The answer to this question depends on your personal risk tolerance. If you happen to be a first-time homebuyer, or you have a set budget that you can comfortably spend on your mortgage, it’s smart to lock into a fixed mortgage with predictable payments over a specific period of time. On the other hand, if your financial situation can handle the fluctuations of a variable-rate mortgage, this may save you some money in the long run. Another option is to opt for a variable rate, but make payments based on what you would have paid if you selected a fixed rate. There are also 50/50 mortgage options that enable you to split your mortgage into both fixed and variable portions.
How much will my mortgage payments be?
Your monthly mortgage payment cost will vary based on several factors, such as the size of your mortgage, whether you’re paying mortgage default insurance, your mortgage amortization, your interest rate, and your frequency of making mortgage payments. The My Mortgage Toolbox app from Google Play and the iStore has many calculators that can help you preview different mortgage and payment scenarios.
What amortization will work best for me?
While the benchmark and typically used standard amortization period for a mortgage is 25-years, shorter or longer timeframes are available. The main reason to opt for a shorter amortization period is that you’ll become mortgage-free sooner. In addition, by agreeing to pay off your mortgage in a shorter period of time, the interest you pay over the life of the mortgage is greatly reduced. A shorter amortization also affords you the luxury of building up equity in your home sooner. Equity is the difference between any outstanding mortgage on your home and its market value. While it pays to opt for a shorter amortization period, keep in mind you will have higher monthly payments as a shorter amortization period means less payments overall. If your income is irregular or you’re buying a home for the first time and will be carrying a large mortgage, a shorter amortization period that increases your regular payment amount and ties up your cash flow may not be the best option for you.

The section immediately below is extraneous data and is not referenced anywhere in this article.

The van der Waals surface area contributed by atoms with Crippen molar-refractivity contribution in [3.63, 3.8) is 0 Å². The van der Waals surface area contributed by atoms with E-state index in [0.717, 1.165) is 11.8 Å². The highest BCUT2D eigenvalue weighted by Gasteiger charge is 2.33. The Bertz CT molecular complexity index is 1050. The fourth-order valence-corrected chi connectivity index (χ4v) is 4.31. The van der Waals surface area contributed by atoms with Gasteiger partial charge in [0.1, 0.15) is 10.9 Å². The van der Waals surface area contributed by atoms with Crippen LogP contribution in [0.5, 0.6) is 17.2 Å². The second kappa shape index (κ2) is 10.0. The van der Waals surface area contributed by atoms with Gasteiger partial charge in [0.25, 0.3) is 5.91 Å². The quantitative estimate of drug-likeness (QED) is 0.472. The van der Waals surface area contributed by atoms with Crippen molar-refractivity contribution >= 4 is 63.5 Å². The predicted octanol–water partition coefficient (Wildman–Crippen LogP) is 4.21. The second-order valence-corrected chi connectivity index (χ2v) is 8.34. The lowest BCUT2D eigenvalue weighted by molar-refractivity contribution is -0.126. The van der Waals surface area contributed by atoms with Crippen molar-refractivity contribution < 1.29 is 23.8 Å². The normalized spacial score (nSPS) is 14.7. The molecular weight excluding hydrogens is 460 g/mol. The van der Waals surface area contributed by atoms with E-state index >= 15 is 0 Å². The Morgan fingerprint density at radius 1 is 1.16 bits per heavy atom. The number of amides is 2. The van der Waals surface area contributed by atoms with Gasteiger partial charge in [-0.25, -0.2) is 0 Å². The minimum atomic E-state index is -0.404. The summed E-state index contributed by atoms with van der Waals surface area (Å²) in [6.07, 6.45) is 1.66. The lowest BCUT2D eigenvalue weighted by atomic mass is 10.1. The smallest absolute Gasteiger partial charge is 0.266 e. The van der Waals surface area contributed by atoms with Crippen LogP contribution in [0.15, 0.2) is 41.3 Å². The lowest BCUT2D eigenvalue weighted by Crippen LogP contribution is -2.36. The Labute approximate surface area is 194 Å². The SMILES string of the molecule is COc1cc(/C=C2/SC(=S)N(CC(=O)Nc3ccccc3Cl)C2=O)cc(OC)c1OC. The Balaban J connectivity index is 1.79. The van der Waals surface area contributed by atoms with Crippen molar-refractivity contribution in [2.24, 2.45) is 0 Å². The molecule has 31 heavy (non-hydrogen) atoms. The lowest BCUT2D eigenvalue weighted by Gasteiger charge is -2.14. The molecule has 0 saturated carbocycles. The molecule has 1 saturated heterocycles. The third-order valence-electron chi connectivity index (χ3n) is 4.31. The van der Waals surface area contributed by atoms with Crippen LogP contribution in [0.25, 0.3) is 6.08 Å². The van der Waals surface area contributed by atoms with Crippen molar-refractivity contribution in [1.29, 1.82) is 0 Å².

What mortgage term is best for me?
First it is important to understand that mortgage terms typically range from six months up to 10 years. When comparing various mortgage terms, it’s important to understand that a longer term generally means a higher corresponding interest rate and a shorter term generally means a lower interest rate. While this may have you jumping to sign for a shorter term, it is not always the preferred option. If paying your mortgage each month places you close to the financial edge of your comfort zone, you may want to opt for a longer mortgage term, such as 5 or 10-year, so that you can ensure that you’ll be able to afford your mortgage payments should interest rates increase. By the end of a 5 or 10-year mortgage term, most buyers are in a better financial situation, have a lower outstanding principal balance and are afford higher mortgage payments.